"We saw no evidence of successful hacks by foreign actors to change votes, alter results, or other fraudulent behavior."

But Walsh called the firing of Krebs another attempt at pushing a disinformation campaign to undermine democracy, adding that "Americans who fail to do their research and intellectual due diligence are a far greater risk to U.S. democracy than any nation-state or cybercriminal."

Furthermore, election hacks would have been discovered during the election audit process, says Paul Bischoff, privacy advocate at privacy site Comparitech

"Some states only audit if the vote is close or there's reason to believe it was interfered with, while others also audit at random," he said in an email interview. "Random audits are recommended by most election security experts."

The Russians Aren’t Coming

The election may not have been hacked, but that doesn’t mean there was any shortage of foreign states who tried to sew chaos. The Russian government was a major source of disruption, experts say.

"Russia's Internet Research Agency was active in the post-2016 election to sow doubt in the results and stoke flames, going so far as to organize actual rallies in opposition to President Trump's election," Jaehnig said. "Similarly, in 2020, Russia and other adversaries have been very active."

N. Korean hacker silhouette with North Korean Flag
Bill Hinton / Getty Images

The U.S. Department of Justice has alleged that Iran was also planning more widespread attacks on U.S. election systems, said Scott Shackelford, the chair of Indiana University’s Cybersecurity Program, in an email interview, adding that it "was one reason why indictments were levied quickly following Iran’s attempts to target voters in Florida and Alaska."

Forewarned is Forearmed

The preemptive defense of networks by government agencies and the private sector is likely the reason hacking was not successful, experts say.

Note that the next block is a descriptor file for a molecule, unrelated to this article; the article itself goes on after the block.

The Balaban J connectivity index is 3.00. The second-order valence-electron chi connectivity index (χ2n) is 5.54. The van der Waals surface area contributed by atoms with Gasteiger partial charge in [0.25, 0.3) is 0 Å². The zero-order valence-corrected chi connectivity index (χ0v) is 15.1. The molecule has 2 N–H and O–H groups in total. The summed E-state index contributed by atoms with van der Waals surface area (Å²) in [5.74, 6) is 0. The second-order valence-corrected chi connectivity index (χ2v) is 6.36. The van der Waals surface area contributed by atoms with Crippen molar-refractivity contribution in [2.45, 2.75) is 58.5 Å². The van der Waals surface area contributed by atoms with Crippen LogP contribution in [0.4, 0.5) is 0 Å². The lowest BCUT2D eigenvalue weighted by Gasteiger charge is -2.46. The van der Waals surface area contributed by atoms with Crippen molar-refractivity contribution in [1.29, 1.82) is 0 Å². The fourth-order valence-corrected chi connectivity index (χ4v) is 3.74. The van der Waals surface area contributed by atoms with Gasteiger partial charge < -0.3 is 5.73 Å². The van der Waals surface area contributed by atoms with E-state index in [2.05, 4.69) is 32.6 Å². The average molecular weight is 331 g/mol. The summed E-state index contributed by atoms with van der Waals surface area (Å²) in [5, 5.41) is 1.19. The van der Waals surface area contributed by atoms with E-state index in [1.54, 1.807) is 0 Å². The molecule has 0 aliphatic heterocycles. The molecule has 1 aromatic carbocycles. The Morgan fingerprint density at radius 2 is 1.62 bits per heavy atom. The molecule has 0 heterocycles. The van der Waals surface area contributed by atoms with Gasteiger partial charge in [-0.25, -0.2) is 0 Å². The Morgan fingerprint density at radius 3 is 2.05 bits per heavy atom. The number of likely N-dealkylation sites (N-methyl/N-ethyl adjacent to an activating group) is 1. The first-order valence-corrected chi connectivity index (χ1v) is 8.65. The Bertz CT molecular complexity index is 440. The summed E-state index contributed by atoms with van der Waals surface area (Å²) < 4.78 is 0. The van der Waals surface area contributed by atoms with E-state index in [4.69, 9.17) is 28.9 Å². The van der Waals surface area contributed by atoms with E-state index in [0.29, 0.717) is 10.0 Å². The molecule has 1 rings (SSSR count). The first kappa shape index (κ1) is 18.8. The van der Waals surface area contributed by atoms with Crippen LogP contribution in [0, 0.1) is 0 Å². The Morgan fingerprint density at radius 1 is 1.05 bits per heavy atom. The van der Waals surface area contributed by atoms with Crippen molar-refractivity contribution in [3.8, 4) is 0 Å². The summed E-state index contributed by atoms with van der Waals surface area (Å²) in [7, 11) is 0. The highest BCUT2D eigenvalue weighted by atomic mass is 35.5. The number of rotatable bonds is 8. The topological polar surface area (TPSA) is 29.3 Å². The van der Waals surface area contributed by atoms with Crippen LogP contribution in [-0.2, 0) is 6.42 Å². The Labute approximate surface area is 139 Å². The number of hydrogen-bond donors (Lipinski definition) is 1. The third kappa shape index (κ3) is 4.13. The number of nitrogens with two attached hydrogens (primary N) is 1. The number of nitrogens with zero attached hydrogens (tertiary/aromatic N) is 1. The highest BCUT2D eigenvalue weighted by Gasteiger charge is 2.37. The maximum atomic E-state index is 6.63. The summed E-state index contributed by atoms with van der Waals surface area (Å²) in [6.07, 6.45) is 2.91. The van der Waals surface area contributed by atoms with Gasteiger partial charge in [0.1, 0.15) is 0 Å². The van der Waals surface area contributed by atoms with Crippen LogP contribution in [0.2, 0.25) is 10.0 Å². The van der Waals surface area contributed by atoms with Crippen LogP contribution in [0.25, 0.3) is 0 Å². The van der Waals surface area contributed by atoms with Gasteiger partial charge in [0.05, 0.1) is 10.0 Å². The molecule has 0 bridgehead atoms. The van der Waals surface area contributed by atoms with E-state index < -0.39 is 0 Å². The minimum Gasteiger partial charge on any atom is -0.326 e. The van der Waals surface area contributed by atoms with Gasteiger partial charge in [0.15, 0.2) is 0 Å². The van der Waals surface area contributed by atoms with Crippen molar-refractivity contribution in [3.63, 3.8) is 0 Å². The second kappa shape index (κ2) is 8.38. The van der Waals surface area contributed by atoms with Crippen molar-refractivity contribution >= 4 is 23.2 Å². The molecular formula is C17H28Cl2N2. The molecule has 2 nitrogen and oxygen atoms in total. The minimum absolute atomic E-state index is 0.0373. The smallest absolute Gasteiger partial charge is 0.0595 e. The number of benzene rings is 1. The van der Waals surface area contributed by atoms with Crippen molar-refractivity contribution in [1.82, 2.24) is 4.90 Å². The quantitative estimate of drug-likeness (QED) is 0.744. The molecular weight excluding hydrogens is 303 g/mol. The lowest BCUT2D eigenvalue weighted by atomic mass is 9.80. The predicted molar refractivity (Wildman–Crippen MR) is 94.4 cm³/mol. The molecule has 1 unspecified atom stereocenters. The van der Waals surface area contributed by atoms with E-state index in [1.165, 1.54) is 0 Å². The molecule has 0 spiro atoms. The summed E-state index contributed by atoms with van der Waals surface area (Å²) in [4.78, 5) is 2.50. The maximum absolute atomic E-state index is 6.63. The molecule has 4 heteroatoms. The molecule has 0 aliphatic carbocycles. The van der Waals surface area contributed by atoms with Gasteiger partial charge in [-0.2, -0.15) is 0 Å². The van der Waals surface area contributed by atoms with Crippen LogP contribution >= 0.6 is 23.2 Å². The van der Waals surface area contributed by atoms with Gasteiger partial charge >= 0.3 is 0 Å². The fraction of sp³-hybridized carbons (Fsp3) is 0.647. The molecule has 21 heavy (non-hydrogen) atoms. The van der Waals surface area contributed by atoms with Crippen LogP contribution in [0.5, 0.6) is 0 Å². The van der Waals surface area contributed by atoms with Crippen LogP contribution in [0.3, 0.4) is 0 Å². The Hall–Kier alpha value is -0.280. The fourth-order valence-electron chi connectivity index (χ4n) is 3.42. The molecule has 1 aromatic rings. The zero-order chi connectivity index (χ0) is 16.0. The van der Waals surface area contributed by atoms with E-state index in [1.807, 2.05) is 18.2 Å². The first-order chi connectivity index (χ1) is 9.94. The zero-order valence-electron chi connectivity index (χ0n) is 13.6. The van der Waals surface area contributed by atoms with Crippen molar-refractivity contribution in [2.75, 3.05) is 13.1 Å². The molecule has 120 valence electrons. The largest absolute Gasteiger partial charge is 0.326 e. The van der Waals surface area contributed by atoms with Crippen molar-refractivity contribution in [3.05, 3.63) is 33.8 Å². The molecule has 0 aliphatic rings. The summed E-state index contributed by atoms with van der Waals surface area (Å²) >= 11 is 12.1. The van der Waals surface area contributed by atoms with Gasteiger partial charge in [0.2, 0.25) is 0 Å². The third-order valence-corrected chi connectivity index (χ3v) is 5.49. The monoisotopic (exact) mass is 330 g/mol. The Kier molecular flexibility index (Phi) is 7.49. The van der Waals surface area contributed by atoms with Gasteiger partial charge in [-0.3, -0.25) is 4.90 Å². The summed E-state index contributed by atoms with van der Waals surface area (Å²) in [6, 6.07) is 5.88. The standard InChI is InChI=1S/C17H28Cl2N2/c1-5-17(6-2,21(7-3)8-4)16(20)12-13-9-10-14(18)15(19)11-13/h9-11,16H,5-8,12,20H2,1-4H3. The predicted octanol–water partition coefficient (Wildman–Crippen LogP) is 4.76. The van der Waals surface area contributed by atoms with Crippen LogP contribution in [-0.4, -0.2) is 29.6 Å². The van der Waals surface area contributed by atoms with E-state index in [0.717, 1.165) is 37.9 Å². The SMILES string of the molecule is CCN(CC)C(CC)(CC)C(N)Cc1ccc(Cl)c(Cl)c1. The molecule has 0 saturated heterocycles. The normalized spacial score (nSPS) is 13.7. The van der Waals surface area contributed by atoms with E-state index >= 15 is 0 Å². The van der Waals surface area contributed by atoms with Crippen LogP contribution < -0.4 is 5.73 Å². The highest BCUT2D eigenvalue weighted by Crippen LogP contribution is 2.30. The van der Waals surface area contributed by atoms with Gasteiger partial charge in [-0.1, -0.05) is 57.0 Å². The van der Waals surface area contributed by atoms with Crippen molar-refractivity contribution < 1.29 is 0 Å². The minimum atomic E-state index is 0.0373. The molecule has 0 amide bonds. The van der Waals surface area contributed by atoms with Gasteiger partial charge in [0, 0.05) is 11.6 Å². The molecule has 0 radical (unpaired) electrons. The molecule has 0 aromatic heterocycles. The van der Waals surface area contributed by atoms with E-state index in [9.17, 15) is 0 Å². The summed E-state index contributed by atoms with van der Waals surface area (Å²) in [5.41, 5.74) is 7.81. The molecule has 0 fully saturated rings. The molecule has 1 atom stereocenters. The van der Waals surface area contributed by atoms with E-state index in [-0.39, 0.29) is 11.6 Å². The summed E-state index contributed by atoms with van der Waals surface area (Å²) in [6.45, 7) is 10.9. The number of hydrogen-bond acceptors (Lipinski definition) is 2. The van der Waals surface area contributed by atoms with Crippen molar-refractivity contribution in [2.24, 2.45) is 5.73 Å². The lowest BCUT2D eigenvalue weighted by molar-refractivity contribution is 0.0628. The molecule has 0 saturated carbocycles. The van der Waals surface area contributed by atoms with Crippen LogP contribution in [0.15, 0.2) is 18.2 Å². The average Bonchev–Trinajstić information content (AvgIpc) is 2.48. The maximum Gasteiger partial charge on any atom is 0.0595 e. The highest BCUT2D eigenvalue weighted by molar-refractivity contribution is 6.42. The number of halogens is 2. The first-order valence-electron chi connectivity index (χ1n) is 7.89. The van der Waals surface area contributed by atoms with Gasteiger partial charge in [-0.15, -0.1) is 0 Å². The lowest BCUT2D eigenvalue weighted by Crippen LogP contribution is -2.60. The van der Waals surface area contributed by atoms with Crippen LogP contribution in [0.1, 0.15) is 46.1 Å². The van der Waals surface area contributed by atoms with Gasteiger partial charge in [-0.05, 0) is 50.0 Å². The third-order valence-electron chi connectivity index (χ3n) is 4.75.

"Though we will likely never know the true and full extent of it, this strategy included infiltrating and crippling certain Russian and Iranian networks months before the election," digital privacy expert Attila Tomaschek at privacy website ProPrivacy, said in an email interview. "These efforts also involved taking down ransomware tools, encouraging states and social media platforms to strengthen their cyber security, and conducting pre-emptive strikes to disrupt foreign criminal networks that posed a potential threat."

Fictitious malicious coding in a 1970 dot matrix font on a computer screen
Matt Anderson Photography / Getty Images

Another reason that efforts to influence the election were blunted was due to vigilance on the part of social media companies.

"In particular, Facebook and Twitter are seen as the largest platform for disinformation, and both have gone to great lengths to counter this issue," Victoria Mosby, federal mobile security expert at mobile security company Lookout, said in an email interview. Facebook said it would use emergency measures to slow the spread of viral content and suppress potentially inflammatory posts, while Twitter announced it would remove false and inflammatory comments among other measures.

But just because the 2020 election was not hacked is no reason to let down our guard, explains Jaehnig. "There are still several states that need to do more to ensure the use of paper ballots and risk-limiting audits going forward, which will help ensure that future elections remain as secure as 2020, if not more so." 

The results of the presidential election may still be disputed by Trump and some members of the Republican party, but most cybersecurity experts are unanimous in concluding that hacking played no part in the president’s loss.